Because the first two weeks of library school means: reading, reading, reading, and reading. Here’s what I’ve stumbled upon (and read) this week:
1). Photo negatives create snapshot of prison’s past: Mark Fullenkamp, director of Web Services at the University of Iowa, visits the Iowa State Penitentiary, uncovers dozens of boxes filled with negatives of intake photos dating back 150 years, begins digitizing them.
2). Fired for Disagreeing & Anti-Israel tweet cost a college professor’s tenure offer to be revoked: Librarians and free speech. Allowed? Discouraged? Two recent cases making headlines.
3). The Library of the 21st Century … is Transforming the Role of Academic Publishing. Enabling Access is what Librarians Do: We’ve been talking about this quite a bit in school. Access to many things – especially academically published, reviewed journals are harder and harder to access unless you have lots and lots of money. How do we work around that?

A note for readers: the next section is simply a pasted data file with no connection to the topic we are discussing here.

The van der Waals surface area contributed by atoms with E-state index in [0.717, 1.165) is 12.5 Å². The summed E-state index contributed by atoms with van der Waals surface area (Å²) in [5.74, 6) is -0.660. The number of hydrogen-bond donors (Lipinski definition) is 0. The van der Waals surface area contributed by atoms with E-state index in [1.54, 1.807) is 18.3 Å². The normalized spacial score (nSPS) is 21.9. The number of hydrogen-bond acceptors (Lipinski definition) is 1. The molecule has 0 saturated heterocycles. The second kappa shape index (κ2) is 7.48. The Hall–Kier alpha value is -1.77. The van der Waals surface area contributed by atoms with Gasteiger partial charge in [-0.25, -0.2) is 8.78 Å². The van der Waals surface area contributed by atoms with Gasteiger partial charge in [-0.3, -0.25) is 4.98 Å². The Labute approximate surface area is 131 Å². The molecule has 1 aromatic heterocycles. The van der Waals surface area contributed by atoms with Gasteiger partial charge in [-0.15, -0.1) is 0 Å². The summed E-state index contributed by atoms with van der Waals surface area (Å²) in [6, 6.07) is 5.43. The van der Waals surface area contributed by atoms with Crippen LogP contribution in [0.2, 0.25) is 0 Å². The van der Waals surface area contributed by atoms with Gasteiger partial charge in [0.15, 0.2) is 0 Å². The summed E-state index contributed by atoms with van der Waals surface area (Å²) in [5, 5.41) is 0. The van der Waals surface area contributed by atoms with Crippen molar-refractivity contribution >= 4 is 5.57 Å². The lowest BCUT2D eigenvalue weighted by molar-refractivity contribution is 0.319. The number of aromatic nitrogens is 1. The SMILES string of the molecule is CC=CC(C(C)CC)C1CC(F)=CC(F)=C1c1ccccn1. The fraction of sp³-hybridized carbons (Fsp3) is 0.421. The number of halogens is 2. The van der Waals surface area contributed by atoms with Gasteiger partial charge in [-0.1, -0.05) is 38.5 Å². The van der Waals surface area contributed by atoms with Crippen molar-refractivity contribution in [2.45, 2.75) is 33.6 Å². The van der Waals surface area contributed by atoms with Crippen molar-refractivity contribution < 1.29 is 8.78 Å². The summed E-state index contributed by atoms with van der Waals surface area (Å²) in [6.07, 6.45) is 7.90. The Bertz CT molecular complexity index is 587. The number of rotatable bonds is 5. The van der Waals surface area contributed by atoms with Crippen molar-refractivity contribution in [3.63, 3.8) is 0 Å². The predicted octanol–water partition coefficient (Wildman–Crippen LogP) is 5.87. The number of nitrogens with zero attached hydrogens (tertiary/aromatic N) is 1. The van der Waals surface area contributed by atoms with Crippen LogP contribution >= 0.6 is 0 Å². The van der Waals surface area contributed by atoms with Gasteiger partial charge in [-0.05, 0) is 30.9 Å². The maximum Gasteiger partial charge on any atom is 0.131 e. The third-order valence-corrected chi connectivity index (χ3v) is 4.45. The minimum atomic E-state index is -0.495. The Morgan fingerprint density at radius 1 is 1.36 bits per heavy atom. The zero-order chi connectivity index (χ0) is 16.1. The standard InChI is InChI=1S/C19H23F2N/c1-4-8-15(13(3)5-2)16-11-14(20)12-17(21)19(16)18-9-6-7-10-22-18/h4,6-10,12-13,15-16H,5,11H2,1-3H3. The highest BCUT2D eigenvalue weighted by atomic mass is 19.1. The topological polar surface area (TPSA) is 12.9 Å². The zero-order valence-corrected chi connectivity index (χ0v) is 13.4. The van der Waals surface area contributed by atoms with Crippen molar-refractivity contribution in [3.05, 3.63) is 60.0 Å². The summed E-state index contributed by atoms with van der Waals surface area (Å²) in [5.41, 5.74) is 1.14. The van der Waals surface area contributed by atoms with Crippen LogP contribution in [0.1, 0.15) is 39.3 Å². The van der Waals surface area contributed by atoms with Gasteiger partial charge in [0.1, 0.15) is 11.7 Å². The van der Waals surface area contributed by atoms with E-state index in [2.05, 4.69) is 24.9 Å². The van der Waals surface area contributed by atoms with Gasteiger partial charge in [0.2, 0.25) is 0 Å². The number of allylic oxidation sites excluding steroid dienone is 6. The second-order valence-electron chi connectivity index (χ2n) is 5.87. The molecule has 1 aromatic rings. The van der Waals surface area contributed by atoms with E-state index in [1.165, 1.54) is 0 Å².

4). Libraries Can Digitize, But Not Distribute: Coooooooooooooopyright issues. “The right of libraries “to communicate, by dedicated terminals, the works they hold in their collections would risk being rendered largely meaningless, or indeed ineffective, if they did not have an ancillary right to digitize the works in question.”
And an old article, but something we discussed in class: 5). Should Libraries Stock Anti-Gay Books? Libraries don’t operate like supermarkets, or bookstores. They don’t sell. They include. Don’t they? It seems that librarians are always competing with outward forces: stock this, don’t stock this, create the library the way I want to see the library. It’s a conversation that will never die. Can a collection be curated that is free of judgement, and all inclusive?